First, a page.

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New York Nico celebrates the colorful side of the city

More Than Like is a series about social media personalities trying to do positive things for their communities.

Before He Was New York Nico (Handle: @newyorknico), popular social-media documentaries of New York quirks and characters, Nicholas Heller was the “Mayor of 16th Street”—at age 3.

On his way home from nursery school, Mr. Heller would check in with all the friendly faces on the block: the manager of Steak Frites who held a tub of ice cream with the boy’s name on it; the security guard at the tile shop who took off his hat and made a funny face at it; The seller of antique clothes who used to turn his standing mirror around so that he could see his reflection.

In a way, it set the template for what was to come decades later.

“Everybody would say ‘Hey, Nick. How’s it going, Nick?'” Mr. Heller recalled.

Mr. Heller’s mother, Louise Filley, a graphic designer and writer, coined the nickname “Mayor” because of her son’s ability to connect with the ordinary people who made the city buzz. “It’s kind of what he does now,” Ms. Filley said.

For the past decade, Mr. Heller, the self-described “New York City’s Unofficial Talent Scouts,” wandered the city in search of moments that are “quintessentially New York”. Their New York Nico accounts — they now have more than 1.3 million followers on TikTok and 1.1 million on Instagram — invite people to celebrate the colorful side of the city: the people, the community staples, and the wacky, random moments just those people. are understood by those who regularly walk its streets.

An approach that sets Mr. Heller, 34, apart from most social media personalities: He’s more than happy to remain in the background.

“The older I get, the less I want to attract people’s attention,” Mr. Heller said. “It’s my lens. I don’t think people really care about me as much as what they see through my eyes.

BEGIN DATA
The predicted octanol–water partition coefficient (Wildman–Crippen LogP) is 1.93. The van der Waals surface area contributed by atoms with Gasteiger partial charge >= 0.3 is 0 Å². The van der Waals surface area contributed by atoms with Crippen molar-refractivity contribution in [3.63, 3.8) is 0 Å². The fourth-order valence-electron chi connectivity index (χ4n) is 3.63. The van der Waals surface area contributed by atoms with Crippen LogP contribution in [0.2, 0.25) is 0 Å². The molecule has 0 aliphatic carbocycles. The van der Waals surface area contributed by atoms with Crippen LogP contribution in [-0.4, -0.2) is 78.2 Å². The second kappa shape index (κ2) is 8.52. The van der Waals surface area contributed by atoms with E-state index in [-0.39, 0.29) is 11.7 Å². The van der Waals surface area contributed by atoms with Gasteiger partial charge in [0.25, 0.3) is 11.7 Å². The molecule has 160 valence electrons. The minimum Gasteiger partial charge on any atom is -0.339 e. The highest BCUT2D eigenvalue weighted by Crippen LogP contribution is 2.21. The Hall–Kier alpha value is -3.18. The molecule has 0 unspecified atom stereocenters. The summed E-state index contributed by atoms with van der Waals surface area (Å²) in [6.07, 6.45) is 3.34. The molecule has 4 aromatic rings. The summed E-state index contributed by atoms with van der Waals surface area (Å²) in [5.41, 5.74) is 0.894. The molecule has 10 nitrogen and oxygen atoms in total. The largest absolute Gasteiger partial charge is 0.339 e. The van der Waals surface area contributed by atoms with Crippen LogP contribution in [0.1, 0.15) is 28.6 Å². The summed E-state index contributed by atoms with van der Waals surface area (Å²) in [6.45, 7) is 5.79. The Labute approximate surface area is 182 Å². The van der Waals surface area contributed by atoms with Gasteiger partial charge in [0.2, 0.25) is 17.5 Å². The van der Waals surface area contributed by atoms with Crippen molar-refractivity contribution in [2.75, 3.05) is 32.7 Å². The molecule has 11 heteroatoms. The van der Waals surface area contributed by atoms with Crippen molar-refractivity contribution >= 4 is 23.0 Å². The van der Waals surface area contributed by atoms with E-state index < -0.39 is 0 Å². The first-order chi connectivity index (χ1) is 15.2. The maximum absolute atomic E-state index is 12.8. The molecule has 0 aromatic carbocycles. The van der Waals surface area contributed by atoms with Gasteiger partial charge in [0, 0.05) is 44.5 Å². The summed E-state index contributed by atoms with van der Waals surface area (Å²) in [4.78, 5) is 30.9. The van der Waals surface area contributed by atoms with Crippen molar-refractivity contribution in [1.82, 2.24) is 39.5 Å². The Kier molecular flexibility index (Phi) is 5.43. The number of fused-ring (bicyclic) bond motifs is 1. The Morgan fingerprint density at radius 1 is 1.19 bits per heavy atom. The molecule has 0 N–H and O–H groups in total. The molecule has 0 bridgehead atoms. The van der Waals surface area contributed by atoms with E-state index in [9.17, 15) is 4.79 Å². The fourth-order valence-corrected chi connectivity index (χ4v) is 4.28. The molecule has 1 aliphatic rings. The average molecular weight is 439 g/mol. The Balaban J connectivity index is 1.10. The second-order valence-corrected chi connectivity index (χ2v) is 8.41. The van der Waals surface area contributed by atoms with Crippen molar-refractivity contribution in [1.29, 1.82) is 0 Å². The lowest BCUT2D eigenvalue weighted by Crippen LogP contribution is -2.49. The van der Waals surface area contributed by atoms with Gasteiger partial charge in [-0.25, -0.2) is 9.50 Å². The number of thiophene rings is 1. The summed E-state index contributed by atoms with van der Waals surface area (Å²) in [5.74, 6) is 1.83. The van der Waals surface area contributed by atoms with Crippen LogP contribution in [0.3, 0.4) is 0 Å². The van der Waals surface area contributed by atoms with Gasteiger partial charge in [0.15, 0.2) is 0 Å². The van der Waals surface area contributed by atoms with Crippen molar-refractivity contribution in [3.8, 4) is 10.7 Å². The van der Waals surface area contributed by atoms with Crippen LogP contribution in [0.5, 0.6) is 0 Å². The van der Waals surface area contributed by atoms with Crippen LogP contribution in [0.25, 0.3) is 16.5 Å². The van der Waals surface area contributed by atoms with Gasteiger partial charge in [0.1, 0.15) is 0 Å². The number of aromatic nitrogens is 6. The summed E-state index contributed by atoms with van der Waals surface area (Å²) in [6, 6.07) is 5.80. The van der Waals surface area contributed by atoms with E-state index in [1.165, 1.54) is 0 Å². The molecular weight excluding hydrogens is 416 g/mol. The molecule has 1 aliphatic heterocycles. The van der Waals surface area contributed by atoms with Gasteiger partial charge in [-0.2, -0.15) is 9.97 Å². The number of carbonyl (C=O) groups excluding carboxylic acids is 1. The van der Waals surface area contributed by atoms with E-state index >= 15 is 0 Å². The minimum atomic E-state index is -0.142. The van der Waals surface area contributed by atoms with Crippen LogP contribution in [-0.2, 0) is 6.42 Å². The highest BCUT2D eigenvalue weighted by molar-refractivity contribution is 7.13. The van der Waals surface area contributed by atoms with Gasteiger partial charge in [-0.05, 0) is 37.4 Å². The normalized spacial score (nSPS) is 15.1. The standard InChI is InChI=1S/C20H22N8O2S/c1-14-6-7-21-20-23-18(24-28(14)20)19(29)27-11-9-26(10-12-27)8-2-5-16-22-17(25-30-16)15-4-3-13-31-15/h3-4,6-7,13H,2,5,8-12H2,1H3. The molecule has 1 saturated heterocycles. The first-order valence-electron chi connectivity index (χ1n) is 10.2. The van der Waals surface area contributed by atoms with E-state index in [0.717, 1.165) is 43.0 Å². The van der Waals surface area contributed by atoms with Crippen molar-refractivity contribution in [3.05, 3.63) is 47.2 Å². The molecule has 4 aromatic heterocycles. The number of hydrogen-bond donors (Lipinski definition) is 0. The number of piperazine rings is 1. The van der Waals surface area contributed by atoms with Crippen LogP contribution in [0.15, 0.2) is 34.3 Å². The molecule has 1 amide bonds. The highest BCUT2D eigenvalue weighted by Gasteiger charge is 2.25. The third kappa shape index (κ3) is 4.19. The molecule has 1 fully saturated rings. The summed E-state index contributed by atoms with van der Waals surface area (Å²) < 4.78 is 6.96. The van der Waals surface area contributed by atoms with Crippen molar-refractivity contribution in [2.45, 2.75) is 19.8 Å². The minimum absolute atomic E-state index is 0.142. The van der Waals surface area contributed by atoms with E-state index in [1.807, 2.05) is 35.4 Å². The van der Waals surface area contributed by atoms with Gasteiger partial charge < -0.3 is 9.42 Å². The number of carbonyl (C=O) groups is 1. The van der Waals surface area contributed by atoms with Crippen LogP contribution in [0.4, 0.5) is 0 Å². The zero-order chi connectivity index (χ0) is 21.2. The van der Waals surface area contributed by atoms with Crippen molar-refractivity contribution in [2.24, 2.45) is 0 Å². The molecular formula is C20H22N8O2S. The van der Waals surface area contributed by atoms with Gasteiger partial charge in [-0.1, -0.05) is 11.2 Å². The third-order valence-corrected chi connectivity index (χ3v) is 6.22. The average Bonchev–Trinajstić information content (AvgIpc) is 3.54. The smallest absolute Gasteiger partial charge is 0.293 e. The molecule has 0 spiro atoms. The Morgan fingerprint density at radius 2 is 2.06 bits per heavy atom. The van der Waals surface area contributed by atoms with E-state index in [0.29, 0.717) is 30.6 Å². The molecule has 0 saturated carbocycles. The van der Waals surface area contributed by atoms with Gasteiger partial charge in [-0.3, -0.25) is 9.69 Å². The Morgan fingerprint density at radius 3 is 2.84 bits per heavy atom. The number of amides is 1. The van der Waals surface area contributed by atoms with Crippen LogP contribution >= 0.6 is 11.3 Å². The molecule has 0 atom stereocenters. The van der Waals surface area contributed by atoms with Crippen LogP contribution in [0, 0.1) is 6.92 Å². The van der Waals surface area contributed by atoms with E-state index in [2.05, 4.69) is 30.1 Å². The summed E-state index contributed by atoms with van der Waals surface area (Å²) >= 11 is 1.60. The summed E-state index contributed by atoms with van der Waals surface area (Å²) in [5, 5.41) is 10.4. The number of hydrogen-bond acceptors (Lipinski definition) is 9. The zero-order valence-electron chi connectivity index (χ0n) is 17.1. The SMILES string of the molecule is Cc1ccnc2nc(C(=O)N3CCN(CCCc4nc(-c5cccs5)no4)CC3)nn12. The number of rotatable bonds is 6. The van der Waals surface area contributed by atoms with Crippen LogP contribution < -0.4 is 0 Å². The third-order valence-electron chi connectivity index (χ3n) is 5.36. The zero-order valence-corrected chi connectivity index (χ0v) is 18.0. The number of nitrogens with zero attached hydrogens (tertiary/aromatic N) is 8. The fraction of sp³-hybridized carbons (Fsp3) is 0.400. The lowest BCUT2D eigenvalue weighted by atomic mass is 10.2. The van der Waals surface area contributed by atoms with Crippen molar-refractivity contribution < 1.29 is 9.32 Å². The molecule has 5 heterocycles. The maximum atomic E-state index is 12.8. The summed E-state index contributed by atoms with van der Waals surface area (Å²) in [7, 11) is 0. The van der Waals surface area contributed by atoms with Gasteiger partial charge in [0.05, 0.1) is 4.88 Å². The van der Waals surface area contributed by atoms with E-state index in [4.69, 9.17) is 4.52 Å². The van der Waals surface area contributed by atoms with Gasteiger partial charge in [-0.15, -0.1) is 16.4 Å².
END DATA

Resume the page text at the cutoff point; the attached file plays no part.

Ms. Filley said it was only after she left New York that she really came to appreciate the city. After graduating from Emerson College, Mr. Heller moved to Los Angeles to try to make it as a producer of hip-hop music videos. “It didn’t go well,” he said. Six months later, he was back in New York, living in his parents’ house, unsure of what direction to take his life.

One day he was sitting in Union Square Park when he saw a busker he had liked for a long time holding a sign: “6-foot-7 Jew Will Freestyle Rap for You.” Mr. Heller had always been too shy to talk to him, but he worked up the courage to approach the man and ask if he could make a short documentary about him. The man agreed, and Mr. Heller turned the project into a YouTube series about local street characters called “Know Your City.”

Mr. Heller’s approach is informed by the knowledge that life can quickly change for the worse, he said, whether by a terrorist attack – he was 12 on Sept. 11, 2001, and said he still felt threatened by buildings. Nightmares of escape ensue – or a pandemic.

Mr. Heller created his Instagram account in 2013 and began taking it more seriously in 2015 when traffic to “Know Your City” was declining. He started shooting on his phone, and instead of presenting full narratives, he focused on small, lived-in moments that captured the strange and charming corners of the city.